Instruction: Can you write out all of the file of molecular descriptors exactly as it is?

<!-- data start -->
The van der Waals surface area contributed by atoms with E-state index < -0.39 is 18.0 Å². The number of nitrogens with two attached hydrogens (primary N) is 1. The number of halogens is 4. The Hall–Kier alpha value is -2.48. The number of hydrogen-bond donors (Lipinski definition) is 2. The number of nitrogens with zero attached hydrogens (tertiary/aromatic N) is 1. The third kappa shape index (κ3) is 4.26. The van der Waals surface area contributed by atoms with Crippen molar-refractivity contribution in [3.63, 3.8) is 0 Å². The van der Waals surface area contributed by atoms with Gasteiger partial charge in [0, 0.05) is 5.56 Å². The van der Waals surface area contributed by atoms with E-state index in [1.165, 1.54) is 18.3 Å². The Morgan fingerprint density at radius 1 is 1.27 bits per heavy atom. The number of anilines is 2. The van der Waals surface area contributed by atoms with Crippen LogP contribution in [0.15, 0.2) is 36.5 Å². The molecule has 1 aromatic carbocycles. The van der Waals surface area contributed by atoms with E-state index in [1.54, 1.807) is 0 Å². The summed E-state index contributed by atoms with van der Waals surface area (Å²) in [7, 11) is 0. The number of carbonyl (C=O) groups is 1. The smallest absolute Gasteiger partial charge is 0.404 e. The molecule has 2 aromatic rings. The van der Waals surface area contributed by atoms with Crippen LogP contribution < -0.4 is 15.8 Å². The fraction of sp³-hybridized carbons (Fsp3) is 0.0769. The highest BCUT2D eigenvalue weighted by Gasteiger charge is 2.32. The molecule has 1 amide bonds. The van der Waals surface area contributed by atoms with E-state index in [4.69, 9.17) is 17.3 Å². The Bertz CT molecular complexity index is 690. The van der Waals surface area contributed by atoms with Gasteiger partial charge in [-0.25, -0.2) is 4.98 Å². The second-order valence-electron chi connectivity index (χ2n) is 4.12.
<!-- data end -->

The van der Waals surface area contributed by atoms with E-state index < -0.39 is 18.0 Å². The number of nitrogens with two attached hydrogens (primary N) is 1. The number of halogens is 4. The Hall–Kier alpha value is -2.48. The number of hydrogen-bond donors (Lipinski definition) is 2. The number of nitrogens with zero attached hydrogens (tertiary/aromatic N) is 1. The third kappa shape index (κ3) is 4.26. The van der Waals surface area contributed by atoms with Crippen molar-refractivity contribution in [3.63, 3.8) is 0 Å². The van der Waals surface area contributed by atoms with Gasteiger partial charge in [0, 0.05) is 5.56 Å². The van der Waals surface area contributed by atoms with E-state index in [1.165, 1.54) is 18.3 Å². The Morgan fingerprint density at radius 1 is 1.27 bits per heavy atom. The number of anilines is 2. The van der Waals surface area contributed by atoms with Crippen LogP contribution in [0.15, 0.2) is 36.5 Å². The molecule has 1 aromatic carbocycles. The van der Waals surface area contributed by atoms with E-state index in [1.54, 1.807) is 0 Å². The summed E-state index contributed by atoms with van der Waals surface area (Å²) in [7, 11) is 0. The number of carbonyl (C=O) groups is 1. The smallest absolute Gasteiger partial charge is 0.404 e. The molecule has 2 aromatic rings. The van der Waals surface area contributed by atoms with Crippen LogP contribution < -0.4 is 15.8 Å². The fraction of sp³-hybridized carbons (Fsp3) is 0.0769. The highest BCUT2D eigenvalue weighted by Gasteiger charge is 2.32. The molecule has 1 amide bonds. The van der Waals surface area contributed by atoms with E-state index in [4.69, 9.17) is 17.3 Å². The Bertz CT molecular complexity index is 690. The van der Waals surface area contributed by atoms with Gasteiger partial charge in [-0.25, -0.2) is 4.98 Å². The second-order valence-electron chi connectivity index (χ2n) is 4.12.